That, or you've been using it for so long that you see the difficulty as normal. Security is hard enough as it is without making life unnecessarily harder for yourself.

          4. Anonymous Coward
            Anonymous Coward

            Re: Throw caution to the wind and it will fall upon someone else

            Actually, Windows uses them by default. The main thing that doesn't is Linux without network-manager. I'm not sure if you're now going to praise Microsoft for doing the right thing and criticise Linux, but there you have it.

            No, NetworkMangler is soundly criticised by us Linux folks just as much as SystemDumb, (sometimes) PulseAudio, and Gnome3 are.

        2. Brian Scott

          Re: Throw caution to the wind and it will fall upon someone else

          eldakka:

          You do realise that setting up normal IPv6 addressing is actually easier than DHCP. DHCP is the hard way that we get to leave behind with IPv6 except for the really unusual corner cases.

          The router advertises the network prefix regularly on the wire (or when asked). The device picks a unique address on the local network (64 bits to play with and usually based on the MAC address) and away it goes. Easy. All your modern devices do this already. Windows has been doing it since XP but your router wasn't smart enough.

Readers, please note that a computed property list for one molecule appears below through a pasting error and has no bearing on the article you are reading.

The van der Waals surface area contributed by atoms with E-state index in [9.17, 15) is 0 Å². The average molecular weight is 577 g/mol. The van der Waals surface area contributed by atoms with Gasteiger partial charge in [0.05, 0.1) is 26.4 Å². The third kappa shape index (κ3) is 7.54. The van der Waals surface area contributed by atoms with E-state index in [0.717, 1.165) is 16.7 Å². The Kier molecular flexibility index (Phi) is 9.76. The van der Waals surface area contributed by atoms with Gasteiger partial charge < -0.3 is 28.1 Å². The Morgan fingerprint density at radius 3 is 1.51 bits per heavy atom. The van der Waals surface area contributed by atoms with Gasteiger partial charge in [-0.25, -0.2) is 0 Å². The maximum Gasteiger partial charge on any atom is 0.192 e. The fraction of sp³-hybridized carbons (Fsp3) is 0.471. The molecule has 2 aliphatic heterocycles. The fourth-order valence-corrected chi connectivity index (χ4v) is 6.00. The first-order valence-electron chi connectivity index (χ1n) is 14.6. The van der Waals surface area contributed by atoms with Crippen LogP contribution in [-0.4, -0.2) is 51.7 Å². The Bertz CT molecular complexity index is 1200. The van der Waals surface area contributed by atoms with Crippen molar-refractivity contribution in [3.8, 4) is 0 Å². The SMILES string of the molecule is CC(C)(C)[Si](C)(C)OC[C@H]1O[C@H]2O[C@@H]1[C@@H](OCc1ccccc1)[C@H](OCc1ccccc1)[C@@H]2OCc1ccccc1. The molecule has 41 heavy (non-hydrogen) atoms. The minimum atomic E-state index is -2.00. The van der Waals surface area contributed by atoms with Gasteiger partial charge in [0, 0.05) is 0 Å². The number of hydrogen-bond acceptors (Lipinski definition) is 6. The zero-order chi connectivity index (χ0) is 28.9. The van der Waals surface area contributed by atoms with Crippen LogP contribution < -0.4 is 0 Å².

The only exception might be a few really stupid IoT devices that have been developed by a work experience student and shouldn't be allowed on a network anyway.

          1. eldakka Silver badge

            Re: Throw caution to the wind and it will fall upon someone else

            @Brian Scott

            You do realise that setting up normal IPv6 addressing is actually easier than DHCP. DHCP is the hard way that we get to leave behind with IPv6 except for the really unusual corner cases.

            The router advertises the network prefix regularly on the wire (or when asked). The device picks a unique address on the local network (64 bits to play with and usually based on the MAC address) and away it goes. Easy. All your modern devices do this already. Windows has been doing it since XP but your router wasn't smart enough.

            If you don't use DHCP, how do you tell your devices what DNS servers to use?

            But part of what you are describing is what I meant by:

            if ephemeral can be set up via DHCP then that'd ease the task a lot.

            Whether it is the current exact DHCP specification that I currently use for IPv4, or a DHCP-like (e.g., if IP v6 no longer calls it DHCP but something similar happens, e.g. "The router advertises the network prefix " would be in my book a DHCP-'like' service) what I meant was:

            1. device broadcasts asking for an IP address to use

            2. 'DHCP' server responds with: